Editorial: Take Iowa schools’ report card with a grain of salt


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The Iowa Department of Education released the 2014 state report card Tuesday, and the results have garnered mixed reactions.

The report card indicates Iowa has not met certain targets established under the No Child Left Behind law. The main argument raised by those in the education community is that the targets schools are expected to meet are unrealistic and do not account for the progress the Iowa school systems are making.

The implementation of these high standards are making for a moving target educators cannot hope to hit.

The results of this state report card are not receiving a warm welcome. According to the results determined by scores on the annual Iowa Assessment, around two-thirds of Iowa public schools did not meet proficiency standards in mathematics and reading. The target for the 2013-14 school year was 100 percent proficiency. The statistics paint a gruesome picture of the academic success in the Iowa school districts, but some are saying that these numbers do not account for the amount of tangible progress that has been made.

This year, the state of Iowa saw an 11.8 percent increase of districts labeled as in need of assistance compared with last year, according to the report. The proficiency target also went up from 80 percent in 2011-12 to 100 percent in 2013-14, which some local educators contend is an unreasonable goal.

Many are pointing to the same issues raised with the Common Core about academic success being measured against other states and government proposed curriculums. What works for other states may not necessarily work for the students of Iowa and being labeled “In need of assistance” doesn’t necessarily improve morale.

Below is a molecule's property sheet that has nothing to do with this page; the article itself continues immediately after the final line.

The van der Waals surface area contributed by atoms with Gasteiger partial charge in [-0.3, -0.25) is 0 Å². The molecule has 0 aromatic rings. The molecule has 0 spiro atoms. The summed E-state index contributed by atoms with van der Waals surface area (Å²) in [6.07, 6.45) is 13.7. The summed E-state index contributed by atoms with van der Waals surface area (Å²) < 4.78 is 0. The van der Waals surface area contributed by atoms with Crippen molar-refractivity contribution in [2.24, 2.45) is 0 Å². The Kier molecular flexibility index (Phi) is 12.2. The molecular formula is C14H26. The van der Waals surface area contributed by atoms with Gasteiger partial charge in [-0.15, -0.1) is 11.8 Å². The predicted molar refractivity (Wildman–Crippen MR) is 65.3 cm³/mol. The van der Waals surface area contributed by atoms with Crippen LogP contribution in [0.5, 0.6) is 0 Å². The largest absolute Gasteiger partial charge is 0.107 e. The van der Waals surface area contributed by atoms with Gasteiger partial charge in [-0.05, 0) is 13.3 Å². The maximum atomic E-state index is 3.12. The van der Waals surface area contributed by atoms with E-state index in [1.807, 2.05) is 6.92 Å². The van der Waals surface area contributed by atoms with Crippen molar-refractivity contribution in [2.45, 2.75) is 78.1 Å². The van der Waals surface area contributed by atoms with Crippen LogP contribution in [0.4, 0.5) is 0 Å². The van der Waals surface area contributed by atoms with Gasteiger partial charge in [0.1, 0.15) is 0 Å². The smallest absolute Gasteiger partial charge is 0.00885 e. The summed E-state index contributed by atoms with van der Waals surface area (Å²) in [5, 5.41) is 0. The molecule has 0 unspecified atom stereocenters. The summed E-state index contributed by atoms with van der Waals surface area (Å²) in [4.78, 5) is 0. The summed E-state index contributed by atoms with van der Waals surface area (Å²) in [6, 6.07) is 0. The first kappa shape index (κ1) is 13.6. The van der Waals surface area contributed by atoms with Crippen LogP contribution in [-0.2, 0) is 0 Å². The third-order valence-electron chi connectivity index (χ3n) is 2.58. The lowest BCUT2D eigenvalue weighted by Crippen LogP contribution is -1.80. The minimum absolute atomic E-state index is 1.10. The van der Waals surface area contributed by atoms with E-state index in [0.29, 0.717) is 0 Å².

However, resistance to these measurements can result in the loss of valuable government funding that could prove helpful in efforts to restructure and improve performance. Given the importance placed on the results of standardizing testing, one cannot simply opt out of the process on the pretense that the rubric in place is flawed. While the standards used to measure student performance may require some adjustment, they cannot be ignored completely.

Progress is always something that should be recognized, but this is a situation in which the evidence of a lack of progress overshadows the real work being made to meet the seemingly impossible targets being established. These results do not say that Iowa schools are not working hard to reach their goals, but rather they just haven’t met them yet. Whether the fault lies in the inflexibility of the No Child Behind Laws is unclear, but what is clear is that compromise has to be made. The problem in trying to measure the success of a wide pool of students is the same problem that comes up when trying to teach a wide pool of students. What works for some doesn’t always work for all, and the solution isn’t to force homogeny on a student population using higher goals and punishment for missing said goals. The Daily Iowan Editorial Board believes flexibility and adaptation will prove crucial in measuring the progress of a diverse education system such as Iowa’s. 

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